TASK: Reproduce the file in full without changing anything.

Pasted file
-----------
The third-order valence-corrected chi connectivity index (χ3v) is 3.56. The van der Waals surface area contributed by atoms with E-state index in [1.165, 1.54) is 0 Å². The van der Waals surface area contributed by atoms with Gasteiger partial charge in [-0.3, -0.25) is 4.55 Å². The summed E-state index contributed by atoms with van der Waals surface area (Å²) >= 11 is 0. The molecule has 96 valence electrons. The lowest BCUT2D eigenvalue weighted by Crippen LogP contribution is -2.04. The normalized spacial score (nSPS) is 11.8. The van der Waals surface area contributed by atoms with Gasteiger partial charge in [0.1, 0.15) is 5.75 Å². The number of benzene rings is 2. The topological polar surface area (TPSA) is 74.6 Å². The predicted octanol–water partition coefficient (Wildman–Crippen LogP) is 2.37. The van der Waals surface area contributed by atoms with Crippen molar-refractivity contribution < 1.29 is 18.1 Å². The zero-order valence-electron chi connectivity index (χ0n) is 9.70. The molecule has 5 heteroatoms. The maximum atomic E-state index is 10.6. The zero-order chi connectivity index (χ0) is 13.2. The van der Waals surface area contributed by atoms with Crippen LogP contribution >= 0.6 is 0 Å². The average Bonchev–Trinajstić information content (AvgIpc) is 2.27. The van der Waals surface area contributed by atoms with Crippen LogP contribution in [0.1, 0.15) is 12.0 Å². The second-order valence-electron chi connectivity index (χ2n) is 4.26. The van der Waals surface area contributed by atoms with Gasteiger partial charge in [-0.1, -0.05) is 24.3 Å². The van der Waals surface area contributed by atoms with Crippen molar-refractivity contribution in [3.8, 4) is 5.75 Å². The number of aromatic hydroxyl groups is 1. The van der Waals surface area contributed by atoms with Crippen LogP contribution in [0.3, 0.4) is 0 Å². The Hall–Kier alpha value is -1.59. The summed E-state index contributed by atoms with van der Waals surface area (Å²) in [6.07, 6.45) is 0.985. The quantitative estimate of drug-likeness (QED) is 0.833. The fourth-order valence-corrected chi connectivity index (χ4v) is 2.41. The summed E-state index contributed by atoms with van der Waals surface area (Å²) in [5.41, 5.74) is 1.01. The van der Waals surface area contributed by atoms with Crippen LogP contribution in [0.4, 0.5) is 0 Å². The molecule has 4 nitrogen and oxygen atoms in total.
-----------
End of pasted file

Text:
The third-order valence-corrected chi connectivity index (χ3v) is 3.56. The van der Waals surface area contributed by atoms with E-state index in [1.165, 1.54) is 0 Å². The van der Waals surface area contributed by atoms with Gasteiger partial charge in [-0.3, -0.25) is 4.55 Å². The summed E-state index contributed by atoms with van der Waals surface area (Å²) >= 11 is 0. The molecule has 96 valence electrons. The lowest BCUT2D eigenvalue weighted by Crippen LogP contribution is -2.04. The normalized spacial score (nSPS) is 11.8. The van der Waals surface area contributed by atoms with Gasteiger partial charge in [0.1, 0.15) is 5.75 Å². The number of benzene rings is 2. The topological polar surface area (TPSA) is 74.6 Å². The predicted octanol–water partition coefficient (Wildman–Crippen LogP) is 2.37. The van der Waals surface area contributed by atoms with Crippen molar-refractivity contribution < 1.29 is 18.1 Å². The zero-order valence-electron chi connectivity index (χ0n) is 9.70. The molecule has 5 heteroatoms. The maximum atomic E-state index is 10.6. The zero-order chi connectivity index (χ0) is 13.2. The van der Waals surface area contributed by atoms with Crippen LogP contribution >= 0.6 is 0 Å². The average Bonchev–Trinajstić information content (AvgIpc) is 2.27. The van der Waals surface area contributed by atoms with Crippen LogP contribution in [0.1, 0.15) is 12.0 Å². The second-order valence-electron chi connectivity index (χ2n) is 4.26. The van der Waals surface area contributed by atoms with Gasteiger partial charge in [-0.1, -0.05) is 24.3 Å². The van der Waals surface area contributed by atoms with Crippen molar-refractivity contribution in [3.8, 4) is 5.75 Å². The number of aromatic hydroxyl groups is 1. The van der Waals surface area contributed by atoms with Crippen LogP contribution in [0.3, 0.4) is 0 Å². The Hall–Kier alpha value is -1.59. The summed E-state index contributed by atoms with van der Waals surface area (Å²) in [6.07, 6.45) is 0.985. The quantitative estimate of drug-likeness (QED) is 0.833. The fourth-order valence-corrected chi connectivity index (χ4v) is 2.41. The summed E-state index contributed by atoms with van der Waals surface area (Å²) in [5.41, 5.74) is 1.01. The van der Waals surface area contributed by atoms with Crippen LogP contribution in [0.4, 0.5) is 0 Å². The molecule has 4 nitrogen and oxygen atoms in total.